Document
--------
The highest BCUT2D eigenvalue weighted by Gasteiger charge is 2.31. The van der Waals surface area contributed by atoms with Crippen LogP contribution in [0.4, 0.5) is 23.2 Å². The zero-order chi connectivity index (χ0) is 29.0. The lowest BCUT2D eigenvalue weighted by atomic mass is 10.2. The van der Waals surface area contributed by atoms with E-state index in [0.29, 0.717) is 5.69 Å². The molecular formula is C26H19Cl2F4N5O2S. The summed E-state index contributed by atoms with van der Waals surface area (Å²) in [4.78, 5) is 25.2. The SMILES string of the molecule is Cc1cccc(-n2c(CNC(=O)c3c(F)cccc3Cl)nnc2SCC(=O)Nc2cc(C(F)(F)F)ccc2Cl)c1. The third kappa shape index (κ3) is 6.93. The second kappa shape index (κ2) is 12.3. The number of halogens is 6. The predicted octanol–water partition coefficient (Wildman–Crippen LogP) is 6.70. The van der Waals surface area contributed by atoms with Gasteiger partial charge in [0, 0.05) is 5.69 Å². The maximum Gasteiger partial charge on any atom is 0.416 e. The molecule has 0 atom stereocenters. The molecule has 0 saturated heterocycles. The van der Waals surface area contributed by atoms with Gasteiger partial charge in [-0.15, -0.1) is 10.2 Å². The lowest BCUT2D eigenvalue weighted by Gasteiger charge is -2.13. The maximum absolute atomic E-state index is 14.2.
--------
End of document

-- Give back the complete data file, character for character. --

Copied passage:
The highest BCUT2D eigenvalue weighted by Gasteiger charge is 2.31. The van der Waals surface area contributed by atoms with Crippen LogP contribution in [0.4, 0.5) is 23.2 Å². The zero-order chi connectivity index (χ0) is 29.0. The lowest BCUT2D eigenvalue weighted by atomic mass is 10.2. The van der Waals surface area contributed by atoms with E-state index in [0.29, 0.717) is 5.69 Å². The molecular formula is C26H19Cl2F4N5O2S. The summed E-state index contributed by atoms with van der Waals surface area (Å²) in [4.78, 5) is 25.2. The SMILES string of the molecule is Cc1cccc(-n2c(CNC(=O)c3c(F)cccc3Cl)nnc2SCC(=O)Nc2cc(C(F)(F)F)ccc2Cl)c1. The third kappa shape index (κ3) is 6.93. The second kappa shape index (κ2) is 12.3. The number of halogens is 6. The predicted octanol–water partition coefficient (Wildman–Crippen LogP) is 6.70. The van der Waals surface area contributed by atoms with Gasteiger partial charge in [0, 0.05) is 5.69 Å². The maximum Gasteiger partial charge on any atom is 0.416 e. The molecule has 0 atom stereocenters. The molecule has 0 saturated heterocycles. The van der Waals surface area contributed by atoms with Gasteiger partial charge in [-0.15, -0.1) is 10.2 Å². The lowest BCUT2D eigenvalue weighted by Gasteiger charge is -2.13. The maximum absolute atomic E-state index is 14.2.